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Calls for sanitary products to be funded for school-age girls, with some getting first period at primary school

A nationwide study on menstruation has found that about one in sixteen of all Kiwi girls get their period before leaving primary school.

Data from the Minister of Health's NZ Health Survey was examined by University of Otago's Dr Sarah Donovan, who is now calling on Pharmac to fund sanitary products for all school-age girls.

The survey data showed that about 1900 kiwi girls per year begin menstruating while still in primary school - some as young as nine - which is in line with a global trend of girls beginning menstruation at an earlier age.

Almost half of all girls have begun menstruation before starting at secondary school, and the average age is 13.

Dr Donovan said this New Zealand-specific data should show schools and the government that resources such as sanitary disposal units and pads belong in all schools.

"Previously we have not had formal data about what age NZ girls get their periods, and have had to extrapolate from small local studies and/or international data, which show variation between countries and do not reflect the NZ ethnic and socioeconomic context," she said.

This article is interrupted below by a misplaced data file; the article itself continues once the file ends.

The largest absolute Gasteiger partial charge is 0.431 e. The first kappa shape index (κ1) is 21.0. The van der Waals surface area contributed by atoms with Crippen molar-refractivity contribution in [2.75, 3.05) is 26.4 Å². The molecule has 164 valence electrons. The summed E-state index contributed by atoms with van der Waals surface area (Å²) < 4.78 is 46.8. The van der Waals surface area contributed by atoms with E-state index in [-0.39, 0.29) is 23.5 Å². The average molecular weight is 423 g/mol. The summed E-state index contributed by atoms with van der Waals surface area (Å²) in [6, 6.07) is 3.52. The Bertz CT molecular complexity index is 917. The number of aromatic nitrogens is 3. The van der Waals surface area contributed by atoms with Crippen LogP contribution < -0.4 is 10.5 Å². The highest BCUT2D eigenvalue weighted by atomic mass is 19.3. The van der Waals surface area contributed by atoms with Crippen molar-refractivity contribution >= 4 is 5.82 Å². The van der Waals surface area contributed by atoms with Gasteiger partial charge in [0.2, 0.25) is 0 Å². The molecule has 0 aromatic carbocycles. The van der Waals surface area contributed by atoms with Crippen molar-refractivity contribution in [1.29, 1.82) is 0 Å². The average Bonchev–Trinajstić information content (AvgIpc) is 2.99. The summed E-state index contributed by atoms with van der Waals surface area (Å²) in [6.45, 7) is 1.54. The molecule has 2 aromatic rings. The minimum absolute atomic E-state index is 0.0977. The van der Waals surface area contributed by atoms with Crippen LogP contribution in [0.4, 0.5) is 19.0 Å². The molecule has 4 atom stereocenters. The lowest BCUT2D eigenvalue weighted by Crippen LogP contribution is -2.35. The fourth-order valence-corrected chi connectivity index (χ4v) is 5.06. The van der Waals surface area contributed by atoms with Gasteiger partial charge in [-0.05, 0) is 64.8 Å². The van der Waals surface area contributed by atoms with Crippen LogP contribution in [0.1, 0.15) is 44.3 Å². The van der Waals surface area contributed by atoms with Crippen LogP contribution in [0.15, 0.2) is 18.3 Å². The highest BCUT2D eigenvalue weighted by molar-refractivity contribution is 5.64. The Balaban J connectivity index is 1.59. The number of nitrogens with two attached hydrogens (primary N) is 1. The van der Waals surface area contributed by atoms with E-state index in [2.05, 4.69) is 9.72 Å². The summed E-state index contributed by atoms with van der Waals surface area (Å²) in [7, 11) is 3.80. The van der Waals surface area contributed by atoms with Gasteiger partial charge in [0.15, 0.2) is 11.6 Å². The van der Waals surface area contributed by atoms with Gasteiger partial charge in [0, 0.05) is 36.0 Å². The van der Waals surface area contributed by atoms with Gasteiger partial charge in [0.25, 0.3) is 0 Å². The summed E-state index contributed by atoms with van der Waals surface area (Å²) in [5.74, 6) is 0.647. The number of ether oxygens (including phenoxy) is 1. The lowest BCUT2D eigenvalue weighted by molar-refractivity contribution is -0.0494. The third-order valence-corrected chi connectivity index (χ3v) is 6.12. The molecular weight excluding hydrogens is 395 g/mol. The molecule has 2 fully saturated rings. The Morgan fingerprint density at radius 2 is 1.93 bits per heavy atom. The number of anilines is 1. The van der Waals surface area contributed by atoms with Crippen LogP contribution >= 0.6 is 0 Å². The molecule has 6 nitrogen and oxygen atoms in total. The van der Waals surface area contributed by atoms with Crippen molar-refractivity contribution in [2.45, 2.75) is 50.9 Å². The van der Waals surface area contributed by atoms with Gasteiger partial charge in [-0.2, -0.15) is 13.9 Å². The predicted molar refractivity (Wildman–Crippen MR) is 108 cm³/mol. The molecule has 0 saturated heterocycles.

"These new data will allow us to make comparisons with international data, which indicate that globally the age of first periods is decreasing."

Dr Donovan also said it demonstrates a need to begin sexual education at a younger age.

The reasons for girls beginning their period at a younger average age are unclear, Dr Donovan said, "however it is suggested that it may be due to the impact of environmental toxins, and/or increasing body mass index [BMI] in young girls".

She is now preparing an application to Pharmac asking for funding for sanitary products for all school-aged girls.

Students sitting an exam.